The Yucatán peninsula was home to the Mayan people, and many of the indigenous people still speak the language. The area also contains many sites where ruins of the Maya civilization can be visited. The richest of these are located in the eastern half of the peninsula and are collectively known as La Ruta Puuc (or La Ruta Maya). The largest of the Ruta Puuc sites is Uxmal, which was abandoned in the 12th century.

A one hour drive to the northeast of Ruta Puuc are the surviving remains of the city of Mayapán. This settlement was controlled by Chichén Itzá to the east, now a large archaeological site with many interesting ruins. Other ruins on the peninsula include the aforementioned Tulum on the east coast, Cobá to the northwest of Tulum, Polé (now Xcaret) just south of Playa del Carmen and Calakmul in the nature reserve along the Guatemala border. However this list by no means exhausts the number of archaeological sites to be found in this area.

To the west, the state of Chiapas includes the temples and ruins of Palenque, the glyphs of the city of Yaxchilán, the painted walls of nearby Bonampak, and the remains of the fortress of Toniná. In the city of Villahermosa to the north is the Parque-Museo La Venta, with a collection of Olmec sculptures.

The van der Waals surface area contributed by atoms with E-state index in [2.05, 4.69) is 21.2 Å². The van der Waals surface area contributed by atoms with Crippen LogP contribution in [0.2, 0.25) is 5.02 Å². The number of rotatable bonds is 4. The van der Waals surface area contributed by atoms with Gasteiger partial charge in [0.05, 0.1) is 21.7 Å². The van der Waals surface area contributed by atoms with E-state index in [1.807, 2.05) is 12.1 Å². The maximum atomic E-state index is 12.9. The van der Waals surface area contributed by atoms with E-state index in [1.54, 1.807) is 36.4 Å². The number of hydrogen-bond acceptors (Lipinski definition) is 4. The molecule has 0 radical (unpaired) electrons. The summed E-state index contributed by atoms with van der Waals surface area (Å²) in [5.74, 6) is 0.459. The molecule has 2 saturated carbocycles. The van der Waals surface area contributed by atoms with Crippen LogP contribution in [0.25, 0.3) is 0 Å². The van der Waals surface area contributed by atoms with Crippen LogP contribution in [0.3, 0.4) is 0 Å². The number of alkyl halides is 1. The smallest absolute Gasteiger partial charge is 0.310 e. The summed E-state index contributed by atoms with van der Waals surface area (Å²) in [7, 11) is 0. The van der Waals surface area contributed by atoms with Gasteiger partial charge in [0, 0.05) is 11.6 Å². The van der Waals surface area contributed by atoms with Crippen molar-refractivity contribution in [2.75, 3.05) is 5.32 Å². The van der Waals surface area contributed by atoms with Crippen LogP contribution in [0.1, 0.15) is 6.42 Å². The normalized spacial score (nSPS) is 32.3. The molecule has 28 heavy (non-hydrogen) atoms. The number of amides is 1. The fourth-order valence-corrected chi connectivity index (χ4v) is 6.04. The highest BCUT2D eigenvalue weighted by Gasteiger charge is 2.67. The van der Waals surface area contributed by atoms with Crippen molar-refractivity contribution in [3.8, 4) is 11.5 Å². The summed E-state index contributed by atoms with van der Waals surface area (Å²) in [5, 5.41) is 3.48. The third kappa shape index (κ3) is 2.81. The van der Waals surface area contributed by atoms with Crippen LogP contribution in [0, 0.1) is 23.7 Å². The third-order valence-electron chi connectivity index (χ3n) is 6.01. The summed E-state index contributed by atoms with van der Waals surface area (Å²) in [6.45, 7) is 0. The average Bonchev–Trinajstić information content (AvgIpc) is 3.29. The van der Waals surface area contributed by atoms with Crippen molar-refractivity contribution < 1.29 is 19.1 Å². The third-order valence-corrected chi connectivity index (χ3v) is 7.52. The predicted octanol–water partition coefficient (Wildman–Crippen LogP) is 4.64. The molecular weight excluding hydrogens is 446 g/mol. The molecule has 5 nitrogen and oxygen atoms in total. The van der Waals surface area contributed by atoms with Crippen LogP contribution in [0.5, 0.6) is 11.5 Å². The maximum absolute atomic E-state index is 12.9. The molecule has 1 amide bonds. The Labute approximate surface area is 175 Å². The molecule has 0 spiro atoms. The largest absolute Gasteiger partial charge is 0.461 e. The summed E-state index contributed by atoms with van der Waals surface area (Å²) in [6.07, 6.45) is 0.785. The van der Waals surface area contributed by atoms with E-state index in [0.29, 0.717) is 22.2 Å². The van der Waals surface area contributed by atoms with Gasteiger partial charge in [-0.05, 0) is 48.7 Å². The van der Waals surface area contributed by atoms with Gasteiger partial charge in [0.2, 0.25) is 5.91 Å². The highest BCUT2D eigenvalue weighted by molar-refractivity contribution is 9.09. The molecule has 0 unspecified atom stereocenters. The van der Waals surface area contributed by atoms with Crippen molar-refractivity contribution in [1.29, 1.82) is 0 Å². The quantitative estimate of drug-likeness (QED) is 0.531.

Along the gulf coast area in the state of Veracruz are more archaeological sites, with the Olmec ceremonial center of Tres Zapotes, the ruins of the large Totonac city of Zempoala, and the ruins of El Tajín with the Pyramid of the Niches. The city of Xalapa contains the Museo de Antropología, a notable museum featuring a collection of massive Olmec head sculptures.

In the state of Oaxaca along the Pacific coast are the ruins of Mitla, known as the "City of Death" and of Monte Albán, the remains of the once extensive Zapotec capital and religious center.

Moving to the north, the central region about Mexico City contains several archaeological sites. To the southwest are the massive ruins of Teotihuacán, including the Pyramid of the Sun and the Temple of Quetzalcóatl. To the southeast near the city of Cholula is the Great Pyramid, visible from the city center. Just to the north of Cholula are the well-preserved ruins of the city of Cacaxtla. Last but not least is the Toltec capital of Tula, to the north of Mexico City. In the capital itself is the largest museum in Mexico, the Museo Nacional de Antropología.

Finally, less visited than the major sites are the mysterious ruins of La Quemada, sometimes referred to as Chicomostoc, located south of Zacatecas, Zacatecas in the northern half of Mexico.

 

Courtesy of Wikipedia